Wind speed (Knots) 13.51 13.90 2.85 7.33 19.45
Rainfall (mm) 5.20 2.96 5.84 0.00 40.13
DOI: 10.7717/peerj.6438/table-2
Table 3:
Correlations between meteorological variables and the monthly cases of road traffic injuries per 100,000 people stratified by injury severity.
Mild injury Required hospitalization Death
Barometric pressure (hPa) rp =  − .147* rp =  − .046 rp =  − .023
Mean temperature (C°) rp = .149* rp = .096 rp = .095
Diurnal amplitude (C°) rp = .048 rp =  − .044 rp = .101
Dew temperature (C°) rp = .058 rp = .055 rp = .043
Relative humidity (%) rp =  − .223** rp =  − .106 rp =  − .159
Duration of sunshine (hours) rs = .184* rs = .063 rs = .187*
Wind speed (knots) rs =  − .117 rs = .538** rs = .203*
Rainfall (mm) rp = .085 rp = .051 rp =  − .057
DOI: 10.7717/peerj.6438/table-3


rp refers to Pearson’s correlation coefficient, and rs refers to Spearman’s rank correlation coefficient.

Correlation is significant at the 0.01 level (2-tailed).
Correlation is significant at the 0.05 level (2-tailed).
Table 4:
Multivariate analysis to determine the influence of meteorological factors on the monthly case of road traffic injuries per 100,000 people stratified by injury severity in Macau: Linear regression models.
Meteorological factors Mild injurya Required hospitalizationb Deathc
B 95% CI B 95% CI B 95% CI
Constant 98.778 (77.609, 119.946)* 0.865 (−0.186, 1.915) 0.063 (−0.117, 0.242)
Mean temperature (C° ) 0.704 (0.250, 1.159)*
Relative humidity (%) −0.537 (−0.823, −0.252)**
Duration of sunshine (hours) −0.996 (−2.268, 0.337) 0.019 (0.002, 0.036)*
Wind speed (Knots) 0.304 (0.228, 0.380)** 0.015 (0.004, 0.026)*
DOI: 10.7717/peerj.6438/table-4


indicates p < 0.05.
indicates p < 0.001.
F = 7.127 (p < 0.001); adjusted R2 = 0.088; barometric pressure was eliminated in this model due to multicollinearity (VIF >5) between mean temperatures; maximal Cook’s distance = 0.040; root mean squared error = 93.991.
F = 62.287 (p < 0.001); adjusted R2 = 0.245; maximal Cook’s distance = 0.048; root mean squared error = 2.307.
F = 5.083 (p < 0.001); adjusted R2 = 0.069; maximal Cook’s distance = 0.063; root mean squared error = .031.


Following the rapid development of the tourism and gaming industries, the number of motor vehicles in Macao has increased by approximately 5.2% per year, from 115,770 in 2001 to 249,339 in 2015 (Macao SAR, 2015; Stallard, Velleman & Baldwin, 1998). It could possibly imply that rapid up surging needs of trucks might be a core factor in contributing a relatively increased case of RTIs during the years. This phenomenon may also be due to an increase of exposure (e.g., number of km driven).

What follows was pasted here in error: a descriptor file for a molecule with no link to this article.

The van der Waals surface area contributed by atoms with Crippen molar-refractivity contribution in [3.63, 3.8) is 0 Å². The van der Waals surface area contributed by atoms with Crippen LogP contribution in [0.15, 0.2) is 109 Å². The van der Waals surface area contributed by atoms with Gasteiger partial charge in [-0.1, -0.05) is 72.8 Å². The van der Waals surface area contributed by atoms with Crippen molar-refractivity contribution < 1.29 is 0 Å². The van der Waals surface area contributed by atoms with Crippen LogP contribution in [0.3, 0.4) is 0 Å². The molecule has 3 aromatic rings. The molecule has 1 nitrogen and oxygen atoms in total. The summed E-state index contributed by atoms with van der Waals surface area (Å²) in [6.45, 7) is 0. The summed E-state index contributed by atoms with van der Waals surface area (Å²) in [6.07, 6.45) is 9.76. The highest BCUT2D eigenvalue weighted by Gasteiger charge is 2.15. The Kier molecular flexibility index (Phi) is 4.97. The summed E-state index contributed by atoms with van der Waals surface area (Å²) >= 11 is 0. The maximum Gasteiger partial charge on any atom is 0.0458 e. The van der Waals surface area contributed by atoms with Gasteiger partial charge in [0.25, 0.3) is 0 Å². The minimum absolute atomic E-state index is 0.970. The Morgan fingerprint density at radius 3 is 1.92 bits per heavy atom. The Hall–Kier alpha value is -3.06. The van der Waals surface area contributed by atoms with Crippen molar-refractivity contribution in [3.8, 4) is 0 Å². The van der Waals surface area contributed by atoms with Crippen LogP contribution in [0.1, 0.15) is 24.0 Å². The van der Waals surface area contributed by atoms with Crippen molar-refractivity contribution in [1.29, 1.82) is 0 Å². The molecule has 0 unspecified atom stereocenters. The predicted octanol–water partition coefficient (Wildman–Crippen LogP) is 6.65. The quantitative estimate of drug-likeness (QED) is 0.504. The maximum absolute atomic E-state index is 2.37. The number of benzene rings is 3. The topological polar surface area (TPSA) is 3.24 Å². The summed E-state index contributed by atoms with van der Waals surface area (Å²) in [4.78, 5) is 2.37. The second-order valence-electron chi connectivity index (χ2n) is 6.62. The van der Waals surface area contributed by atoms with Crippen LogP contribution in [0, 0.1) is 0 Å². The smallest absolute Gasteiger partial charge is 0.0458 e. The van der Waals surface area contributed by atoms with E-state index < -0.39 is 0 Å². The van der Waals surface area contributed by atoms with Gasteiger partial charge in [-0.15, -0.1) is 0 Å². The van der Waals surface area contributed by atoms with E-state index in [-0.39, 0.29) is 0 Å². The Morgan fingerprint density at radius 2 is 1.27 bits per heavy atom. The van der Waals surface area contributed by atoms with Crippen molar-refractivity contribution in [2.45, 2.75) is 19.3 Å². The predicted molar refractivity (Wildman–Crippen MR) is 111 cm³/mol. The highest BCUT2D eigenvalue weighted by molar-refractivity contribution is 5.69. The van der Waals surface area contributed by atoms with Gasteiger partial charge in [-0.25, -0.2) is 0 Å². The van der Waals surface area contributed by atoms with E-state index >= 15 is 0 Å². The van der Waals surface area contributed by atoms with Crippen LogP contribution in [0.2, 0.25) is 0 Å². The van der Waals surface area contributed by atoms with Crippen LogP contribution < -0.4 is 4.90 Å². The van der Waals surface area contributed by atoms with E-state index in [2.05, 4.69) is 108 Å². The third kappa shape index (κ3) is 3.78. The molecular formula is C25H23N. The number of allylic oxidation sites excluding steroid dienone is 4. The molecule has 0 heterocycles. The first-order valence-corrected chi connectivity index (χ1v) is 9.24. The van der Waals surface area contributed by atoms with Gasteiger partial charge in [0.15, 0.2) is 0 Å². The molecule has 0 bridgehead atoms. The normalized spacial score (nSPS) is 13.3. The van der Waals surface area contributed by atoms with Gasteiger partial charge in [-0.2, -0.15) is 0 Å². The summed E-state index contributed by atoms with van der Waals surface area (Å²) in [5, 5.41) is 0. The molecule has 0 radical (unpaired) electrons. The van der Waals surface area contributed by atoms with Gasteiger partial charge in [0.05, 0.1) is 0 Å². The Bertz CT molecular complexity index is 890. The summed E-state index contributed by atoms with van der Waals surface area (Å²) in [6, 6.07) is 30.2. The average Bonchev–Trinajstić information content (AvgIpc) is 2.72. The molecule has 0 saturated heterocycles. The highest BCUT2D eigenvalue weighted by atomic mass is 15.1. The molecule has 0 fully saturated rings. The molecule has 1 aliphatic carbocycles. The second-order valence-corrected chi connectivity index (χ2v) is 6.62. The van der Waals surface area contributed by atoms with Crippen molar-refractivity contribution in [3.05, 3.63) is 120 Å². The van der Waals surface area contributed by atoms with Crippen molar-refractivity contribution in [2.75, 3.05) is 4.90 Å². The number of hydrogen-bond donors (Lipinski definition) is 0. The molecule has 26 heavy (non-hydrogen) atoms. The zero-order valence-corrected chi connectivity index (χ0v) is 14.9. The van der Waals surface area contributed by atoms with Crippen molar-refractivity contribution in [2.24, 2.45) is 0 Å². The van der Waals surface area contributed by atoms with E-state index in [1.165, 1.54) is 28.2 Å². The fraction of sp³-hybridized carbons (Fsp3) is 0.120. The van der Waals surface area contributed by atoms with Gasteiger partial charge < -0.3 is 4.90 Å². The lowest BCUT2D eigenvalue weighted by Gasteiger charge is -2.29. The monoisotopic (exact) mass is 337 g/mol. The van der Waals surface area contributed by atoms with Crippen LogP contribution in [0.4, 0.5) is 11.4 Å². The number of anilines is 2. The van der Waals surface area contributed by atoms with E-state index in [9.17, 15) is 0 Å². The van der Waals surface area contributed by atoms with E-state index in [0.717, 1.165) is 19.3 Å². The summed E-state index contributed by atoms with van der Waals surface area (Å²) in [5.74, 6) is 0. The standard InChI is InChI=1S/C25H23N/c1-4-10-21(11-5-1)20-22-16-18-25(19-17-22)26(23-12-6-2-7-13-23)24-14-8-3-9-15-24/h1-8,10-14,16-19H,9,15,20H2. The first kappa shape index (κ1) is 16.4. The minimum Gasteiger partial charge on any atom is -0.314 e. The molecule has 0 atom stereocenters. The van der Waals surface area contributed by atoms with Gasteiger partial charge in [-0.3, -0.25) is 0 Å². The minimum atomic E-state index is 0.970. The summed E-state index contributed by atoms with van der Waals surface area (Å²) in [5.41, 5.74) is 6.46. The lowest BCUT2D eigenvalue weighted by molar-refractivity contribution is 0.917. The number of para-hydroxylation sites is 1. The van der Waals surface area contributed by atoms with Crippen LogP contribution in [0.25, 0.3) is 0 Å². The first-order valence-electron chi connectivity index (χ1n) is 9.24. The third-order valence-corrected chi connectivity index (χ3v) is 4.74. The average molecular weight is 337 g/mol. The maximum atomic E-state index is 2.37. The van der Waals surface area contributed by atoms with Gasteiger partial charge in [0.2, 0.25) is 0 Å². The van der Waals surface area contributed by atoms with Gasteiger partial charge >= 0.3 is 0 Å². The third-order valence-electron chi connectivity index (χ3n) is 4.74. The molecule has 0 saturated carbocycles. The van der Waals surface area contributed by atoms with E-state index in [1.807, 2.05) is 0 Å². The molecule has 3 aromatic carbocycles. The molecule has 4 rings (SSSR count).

Although the yearly incidence rate of RTI-related deaths remained steady and that of RTIs that required hospitalisation declined gradually from 2001 to 2016, the yearly incidence rate of mild RTIs was several times higher than the more serious patients, with an upward trend from 2001 to 2011 (Fig. 1). Legislation of the traffic law “Lei do Trânsito Rodoviário, number 3/2007” was administered in 2007, in which drunk driving was criminalised in the law, together with heavier penalties towards other traffic related regulations. It could possibly explain the decline in RTIs-required hospitalisation.

Macao is a peninsula surrounded by the sea on three sides; it is exposed to direct solar radiation twice a year with a subtropical oceanic monsoon climate that is characterised by intense radiation, exuberant evaporation, adequate moisture, high temperature, and abundant rainfall. The area is in a typical monsoon climate zone because of the clear circulation conversion between winter and summer, resulting in relatively short spring and autumn seasonal interchange periods. Consequently, the impact of a heat wave cannot be overemphasised. Numerous studies have shown that high temperatures lead to increased accident frequency, (Scott, 1986) which may be due to increased traffic intensity (Cools, Moons & Wets, 2010), and increased outdoor activities putting people at risk of traumatic injuries and motor vehicle collisions (Abe et al., 2008). Our data showed the effect of 1 °C of additional mean monthly temperature increases the number of mild injuries by 0.7 per 100,000 population. In accordance with previous research, the results of this study suggest that temperature is positively associated with RTIs, particularly with mild injuries. Bergel-Hayat et al. claimed that 1 °C of additional average monthly temperature increases the number of injury accidents in that month by 1%–2% (Bergel-Hayat et al., 2013).

Satterthwatte et al. reported that the glare of sunlight can also make the driving more difficult (Satterthwaite, 1976), and Nofal & Saeed, (1997) revealed that most accidents occur during the noon rush hour of 12–3 pm, when sunlight is most intense. A recent report similarly showed that an increased number of RTIs was associated with additional sunshine hours (Gao et al., 2016). The report also indicated that the core contributing factor was the average increase in traffic activity and intensity associated with extensive sunshine, which may lead to a negative effect on road safety (Al Hassan & Barker, 1999; Mario, Elke & Geert, 2010). In the current study, a longer duration of sunshine was found to be correlated with fatal RTIs.